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Parents want to know if their family will fit the school

Before we get into the detail of the article, I really want to thank the team here for letting me post here with them.  It means a lot to be able to get something published for my Sarah’s London Blog at great site like this.

Parents choosing a school are more concerned that other families whose children attend are “people like us” than whether there is discipline, research suggests. They “size up” other pupils and their parents and rate this perception as a bigger influence than whether the school is single-sex or has a strong religious ethos, according toThe Good Schools Guide.

It asked almost 500 parents for the most important reasons for selecting their preferred school. The academic standard of the school was the most important, followed by its proximity to home, the quality of buildings and equipment, and the pastoral care. But the next biggest issue was the “quality” of other parents and pupils at the school. Parents were keen to mix with people they admired, and avoided some schools because of the sort of families they attracted. Others wanted to make friends locally with suitable families.


They scrutinised older pupils, in particular, to see if they would like their children to turn out like them or to have friends like that. They considered the demeanour and social mix of the pupils important and made judgments about the students’ appearance. They wanted their child to go to a school with like-minded families and where there was a strong community of parents and a high level of parental involvement in school matters. Many were deterred by some schools because of the type of pupils and parents with whom it was popular.

Janette Wallis, a senior editor for The Good Schools Guide, said: “Parents sizing up other parents and pupils has always been a factor for choosing a school, although they don’t often admit it. In the guide’s reviews we have a whole section called ‘pupils and parents’ which describes exactly that: what are the parents like, what are the kids like? Not politically correct, but it’s what most parents really want to know. “We expected discipline to storm in high on the list but it is much less important to parents than issues like proximity to home, pastoral care and even eyeing up the other pupils and parents at the school.”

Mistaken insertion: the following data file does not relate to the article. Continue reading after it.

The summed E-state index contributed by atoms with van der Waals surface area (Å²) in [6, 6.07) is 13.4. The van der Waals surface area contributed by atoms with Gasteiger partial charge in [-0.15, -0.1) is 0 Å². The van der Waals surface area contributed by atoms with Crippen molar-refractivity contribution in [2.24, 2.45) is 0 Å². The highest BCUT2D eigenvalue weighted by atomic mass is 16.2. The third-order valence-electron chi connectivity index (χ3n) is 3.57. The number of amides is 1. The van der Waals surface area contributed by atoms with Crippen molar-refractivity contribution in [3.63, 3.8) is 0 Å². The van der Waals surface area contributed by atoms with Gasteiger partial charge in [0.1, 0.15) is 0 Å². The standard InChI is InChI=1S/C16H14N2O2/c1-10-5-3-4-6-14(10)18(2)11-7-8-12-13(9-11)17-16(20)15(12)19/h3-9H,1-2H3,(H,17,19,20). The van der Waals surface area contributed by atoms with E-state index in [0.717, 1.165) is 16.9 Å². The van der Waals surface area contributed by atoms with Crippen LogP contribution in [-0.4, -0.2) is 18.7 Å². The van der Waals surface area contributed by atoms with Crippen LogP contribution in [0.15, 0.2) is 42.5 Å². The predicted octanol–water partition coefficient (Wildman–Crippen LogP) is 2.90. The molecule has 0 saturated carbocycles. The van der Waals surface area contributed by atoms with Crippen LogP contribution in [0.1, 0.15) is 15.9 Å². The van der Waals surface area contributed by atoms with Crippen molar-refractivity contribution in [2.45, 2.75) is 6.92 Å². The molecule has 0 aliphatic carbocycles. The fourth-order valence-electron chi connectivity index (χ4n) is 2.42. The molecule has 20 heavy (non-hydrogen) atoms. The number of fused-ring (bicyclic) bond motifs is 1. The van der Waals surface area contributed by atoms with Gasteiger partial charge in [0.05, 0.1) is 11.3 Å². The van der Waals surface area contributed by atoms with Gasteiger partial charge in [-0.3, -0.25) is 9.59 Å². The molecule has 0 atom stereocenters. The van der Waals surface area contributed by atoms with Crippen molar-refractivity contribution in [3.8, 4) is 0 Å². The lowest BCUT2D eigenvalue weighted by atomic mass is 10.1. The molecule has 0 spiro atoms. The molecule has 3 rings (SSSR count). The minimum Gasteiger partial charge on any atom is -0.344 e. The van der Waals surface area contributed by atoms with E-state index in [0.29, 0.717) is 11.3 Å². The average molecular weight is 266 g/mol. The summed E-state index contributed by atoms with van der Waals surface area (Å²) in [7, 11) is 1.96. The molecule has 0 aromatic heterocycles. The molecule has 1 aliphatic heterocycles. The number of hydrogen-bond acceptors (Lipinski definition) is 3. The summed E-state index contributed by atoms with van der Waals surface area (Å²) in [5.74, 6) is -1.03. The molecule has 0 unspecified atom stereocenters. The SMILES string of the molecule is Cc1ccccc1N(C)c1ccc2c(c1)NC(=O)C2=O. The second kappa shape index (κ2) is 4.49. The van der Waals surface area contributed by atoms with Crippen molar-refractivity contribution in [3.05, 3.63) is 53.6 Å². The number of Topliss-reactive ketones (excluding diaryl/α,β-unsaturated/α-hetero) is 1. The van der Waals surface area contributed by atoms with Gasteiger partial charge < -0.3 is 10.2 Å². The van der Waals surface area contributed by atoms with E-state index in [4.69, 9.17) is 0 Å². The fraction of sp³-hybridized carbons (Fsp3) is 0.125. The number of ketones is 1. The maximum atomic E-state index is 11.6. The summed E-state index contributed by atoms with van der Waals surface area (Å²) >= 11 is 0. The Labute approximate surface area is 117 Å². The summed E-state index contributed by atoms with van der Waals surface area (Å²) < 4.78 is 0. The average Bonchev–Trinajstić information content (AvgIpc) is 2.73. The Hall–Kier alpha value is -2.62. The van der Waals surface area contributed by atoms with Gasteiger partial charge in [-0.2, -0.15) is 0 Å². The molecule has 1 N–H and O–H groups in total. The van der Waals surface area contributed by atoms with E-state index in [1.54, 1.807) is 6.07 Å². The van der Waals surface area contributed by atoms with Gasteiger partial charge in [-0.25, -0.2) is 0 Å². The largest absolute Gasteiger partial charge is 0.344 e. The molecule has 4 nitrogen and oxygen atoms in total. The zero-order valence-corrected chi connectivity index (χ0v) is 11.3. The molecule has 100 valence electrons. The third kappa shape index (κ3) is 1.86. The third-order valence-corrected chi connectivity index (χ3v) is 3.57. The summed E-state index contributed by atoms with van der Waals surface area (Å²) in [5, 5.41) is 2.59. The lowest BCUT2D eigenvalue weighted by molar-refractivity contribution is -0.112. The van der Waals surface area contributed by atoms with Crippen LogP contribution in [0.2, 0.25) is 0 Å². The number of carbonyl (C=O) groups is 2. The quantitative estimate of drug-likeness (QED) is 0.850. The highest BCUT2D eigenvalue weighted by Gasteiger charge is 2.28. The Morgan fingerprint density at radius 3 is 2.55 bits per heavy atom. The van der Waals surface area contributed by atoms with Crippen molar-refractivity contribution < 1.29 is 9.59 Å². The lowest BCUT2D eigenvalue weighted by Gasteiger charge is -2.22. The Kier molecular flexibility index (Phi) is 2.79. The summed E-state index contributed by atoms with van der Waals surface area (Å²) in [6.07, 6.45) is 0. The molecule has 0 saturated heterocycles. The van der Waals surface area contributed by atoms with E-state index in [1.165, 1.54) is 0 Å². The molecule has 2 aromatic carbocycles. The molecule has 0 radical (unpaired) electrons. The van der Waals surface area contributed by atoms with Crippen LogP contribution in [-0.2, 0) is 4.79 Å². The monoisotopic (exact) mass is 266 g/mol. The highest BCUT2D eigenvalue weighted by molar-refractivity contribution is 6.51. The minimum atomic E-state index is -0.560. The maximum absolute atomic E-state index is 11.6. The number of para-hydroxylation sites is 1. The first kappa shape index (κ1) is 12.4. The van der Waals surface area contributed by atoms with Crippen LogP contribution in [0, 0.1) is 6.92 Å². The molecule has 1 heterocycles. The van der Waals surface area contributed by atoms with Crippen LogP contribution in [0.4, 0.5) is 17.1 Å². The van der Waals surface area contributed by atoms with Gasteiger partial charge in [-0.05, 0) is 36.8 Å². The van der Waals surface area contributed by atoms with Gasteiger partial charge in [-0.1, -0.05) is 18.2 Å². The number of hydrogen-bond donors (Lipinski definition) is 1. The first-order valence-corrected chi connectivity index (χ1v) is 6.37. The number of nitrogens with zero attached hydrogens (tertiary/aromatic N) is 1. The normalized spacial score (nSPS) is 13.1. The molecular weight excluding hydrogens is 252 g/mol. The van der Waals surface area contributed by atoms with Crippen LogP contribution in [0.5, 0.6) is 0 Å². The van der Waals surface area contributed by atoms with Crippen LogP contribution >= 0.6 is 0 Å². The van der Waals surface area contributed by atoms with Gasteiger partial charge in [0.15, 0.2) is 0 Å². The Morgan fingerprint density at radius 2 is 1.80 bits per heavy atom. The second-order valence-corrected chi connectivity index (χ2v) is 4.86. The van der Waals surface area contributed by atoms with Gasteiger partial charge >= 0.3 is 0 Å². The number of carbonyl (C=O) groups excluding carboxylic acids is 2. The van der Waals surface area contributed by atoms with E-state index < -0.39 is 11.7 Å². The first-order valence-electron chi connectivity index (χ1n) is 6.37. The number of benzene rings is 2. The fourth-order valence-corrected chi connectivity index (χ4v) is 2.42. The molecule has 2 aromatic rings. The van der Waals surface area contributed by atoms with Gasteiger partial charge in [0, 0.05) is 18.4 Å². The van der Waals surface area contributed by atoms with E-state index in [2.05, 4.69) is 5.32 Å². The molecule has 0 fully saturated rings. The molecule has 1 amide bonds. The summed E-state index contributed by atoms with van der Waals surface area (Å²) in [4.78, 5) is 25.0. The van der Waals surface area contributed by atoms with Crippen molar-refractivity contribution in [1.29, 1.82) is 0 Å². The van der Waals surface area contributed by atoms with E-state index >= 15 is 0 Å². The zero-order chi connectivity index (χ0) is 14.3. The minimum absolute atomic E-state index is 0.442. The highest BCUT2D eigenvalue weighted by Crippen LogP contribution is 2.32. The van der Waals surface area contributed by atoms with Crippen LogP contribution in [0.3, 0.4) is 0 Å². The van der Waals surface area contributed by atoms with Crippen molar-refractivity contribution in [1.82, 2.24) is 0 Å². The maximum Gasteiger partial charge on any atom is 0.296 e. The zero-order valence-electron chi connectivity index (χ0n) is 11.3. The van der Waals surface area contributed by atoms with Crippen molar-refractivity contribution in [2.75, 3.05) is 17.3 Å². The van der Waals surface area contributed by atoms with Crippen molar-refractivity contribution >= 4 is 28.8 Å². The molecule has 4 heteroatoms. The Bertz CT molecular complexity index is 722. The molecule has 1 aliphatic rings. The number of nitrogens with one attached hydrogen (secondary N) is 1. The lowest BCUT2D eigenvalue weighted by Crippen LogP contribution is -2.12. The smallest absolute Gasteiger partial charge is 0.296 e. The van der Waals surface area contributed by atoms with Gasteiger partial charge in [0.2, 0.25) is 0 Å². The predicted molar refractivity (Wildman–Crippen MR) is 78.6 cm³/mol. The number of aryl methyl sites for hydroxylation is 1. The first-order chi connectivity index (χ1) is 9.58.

Examples of comments about parents from the guide include: “Seventy per cent rich professionals — bankers, businessmen, doctors, accountants — and the rest are diplomats or from the military,” about Downe House School in Berkshire. Of William Ellis School in North London, it said parents were “from a huge range of different countries, from Kosovo to Somalia, from the council estates of Gospel Oak and the million-pound houses of Belsize Park”.

Parents were asked to rate school selection criteria in order of importance. Those that made the top ten included a focus on competitive sports, music and drama facilities and the school being co-educational. Lower on the list were a school’s special-needs provision, religious ethos and whether it had boarding facilities or was single sex. Many faith schools are highly oversubscribed and entry is fiercely competitive, but some parents indicated that they were determined not to choose this route. Comments included that it was important to avoid any religious affiliation. About a third of schools in England are faith schools and the Church of England said in a report this week that it hoped to establish 200 more schools within five years.

Parents were asked if there was a single overriding factor that influenced their decision. Many trusted their judgment over hard facts, saying they had a good gut instinct about the school, or that it “felt right” when they visited. One said: “The headmaster was really enthusiastic when he showed us around.”|

This post was contributed by the Open Stories who is a regular poster both here on their own blog.  You can catch them on twitter, facebook or even their very popular youtube channel.

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